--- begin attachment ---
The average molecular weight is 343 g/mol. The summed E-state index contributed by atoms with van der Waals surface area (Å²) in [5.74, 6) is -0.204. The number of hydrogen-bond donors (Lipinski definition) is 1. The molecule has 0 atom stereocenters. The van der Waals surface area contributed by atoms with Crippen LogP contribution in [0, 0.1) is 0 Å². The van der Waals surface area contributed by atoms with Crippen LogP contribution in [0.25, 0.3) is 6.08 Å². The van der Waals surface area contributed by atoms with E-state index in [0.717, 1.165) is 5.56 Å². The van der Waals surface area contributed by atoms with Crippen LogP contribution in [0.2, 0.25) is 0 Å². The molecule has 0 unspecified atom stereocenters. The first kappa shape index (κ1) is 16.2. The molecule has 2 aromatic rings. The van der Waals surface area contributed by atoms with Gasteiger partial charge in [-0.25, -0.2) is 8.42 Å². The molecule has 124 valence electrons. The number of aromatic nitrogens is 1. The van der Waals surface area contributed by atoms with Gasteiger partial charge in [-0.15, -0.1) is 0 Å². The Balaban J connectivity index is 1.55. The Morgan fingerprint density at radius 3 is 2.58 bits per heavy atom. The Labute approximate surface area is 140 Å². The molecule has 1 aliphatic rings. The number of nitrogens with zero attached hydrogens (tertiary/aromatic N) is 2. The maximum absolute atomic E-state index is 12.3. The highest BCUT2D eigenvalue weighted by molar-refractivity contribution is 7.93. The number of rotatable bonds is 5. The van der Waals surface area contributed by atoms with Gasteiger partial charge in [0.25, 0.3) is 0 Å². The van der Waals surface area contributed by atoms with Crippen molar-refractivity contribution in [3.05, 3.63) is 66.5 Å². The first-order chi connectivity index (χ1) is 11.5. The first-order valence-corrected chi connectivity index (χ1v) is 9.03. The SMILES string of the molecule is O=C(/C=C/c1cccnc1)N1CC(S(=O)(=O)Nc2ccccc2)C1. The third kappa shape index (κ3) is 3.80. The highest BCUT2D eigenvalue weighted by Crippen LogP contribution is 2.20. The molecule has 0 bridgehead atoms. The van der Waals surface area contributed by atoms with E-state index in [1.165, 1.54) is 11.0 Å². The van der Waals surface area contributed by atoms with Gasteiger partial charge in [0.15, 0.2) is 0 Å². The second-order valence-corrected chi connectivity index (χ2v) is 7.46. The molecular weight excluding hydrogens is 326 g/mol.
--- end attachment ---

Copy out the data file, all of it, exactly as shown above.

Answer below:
The average molecular weight is 343 g/mol. The summed E-state index contributed by atoms with van der Waals surface area (Å²) in [5.74, 6) is -0.204. The number of hydrogen-bond donors (Lipinski definition) is 1. The molecule has 0 atom stereocenters. The van der Waals surface area contributed by atoms with Crippen LogP contribution in [0, 0.1) is 0 Å². The van der Waals surface area contributed by atoms with Crippen LogP contribution in [0.25, 0.3) is 6.08 Å². The van der Waals surface area contributed by atoms with E-state index in [0.717, 1.165) is 5.56 Å². The van der Waals surface area contributed by atoms with Crippen LogP contribution in [0.2, 0.25) is 0 Å². The molecule has 0 unspecified atom stereocenters. The first kappa shape index (κ1) is 16.2. The molecule has 2 aromatic rings. The van der Waals surface area contributed by atoms with Gasteiger partial charge in [-0.25, -0.2) is 8.42 Å². The molecule has 124 valence electrons. The number of aromatic nitrogens is 1. The van der Waals surface area contributed by atoms with Gasteiger partial charge in [-0.15, -0.1) is 0 Å². The Balaban J connectivity index is 1.55. The Morgan fingerprint density at radius 3 is 2.58 bits per heavy atom. The Labute approximate surface area is 140 Å². The molecule has 1 aliphatic rings. The number of nitrogens with zero attached hydrogens (tertiary/aromatic N) is 2. The maximum absolute atomic E-state index is 12.3. The highest BCUT2D eigenvalue weighted by molar-refractivity contribution is 7.93. The number of rotatable bonds is 5. The van der Waals surface area contributed by atoms with Gasteiger partial charge in [0.25, 0.3) is 0 Å². The van der Waals surface area contributed by atoms with Crippen molar-refractivity contribution in [3.05, 3.63) is 66.5 Å². The first-order chi connectivity index (χ1) is 11.5. The first-order valence-corrected chi connectivity index (χ1v) is 9.03. The SMILES string of the molecule is O=C(/C=C/c1cccnc1)N1CC(S(=O)(=O)Nc2ccccc2)C1. The third kappa shape index (κ3) is 3.80. The highest BCUT2D eigenvalue weighted by Crippen LogP contribution is 2.20. The molecule has 0 bridgehead atoms. The van der Waals surface area contributed by atoms with E-state index in [1.165, 1.54) is 11.0 Å². The van der Waals surface area contributed by atoms with Gasteiger partial charge in [0.15, 0.2) is 0 Å². The second-order valence-corrected chi connectivity index (χ2v) is 7.46. The molecular weight excluding hydrogens is 326 g/mol.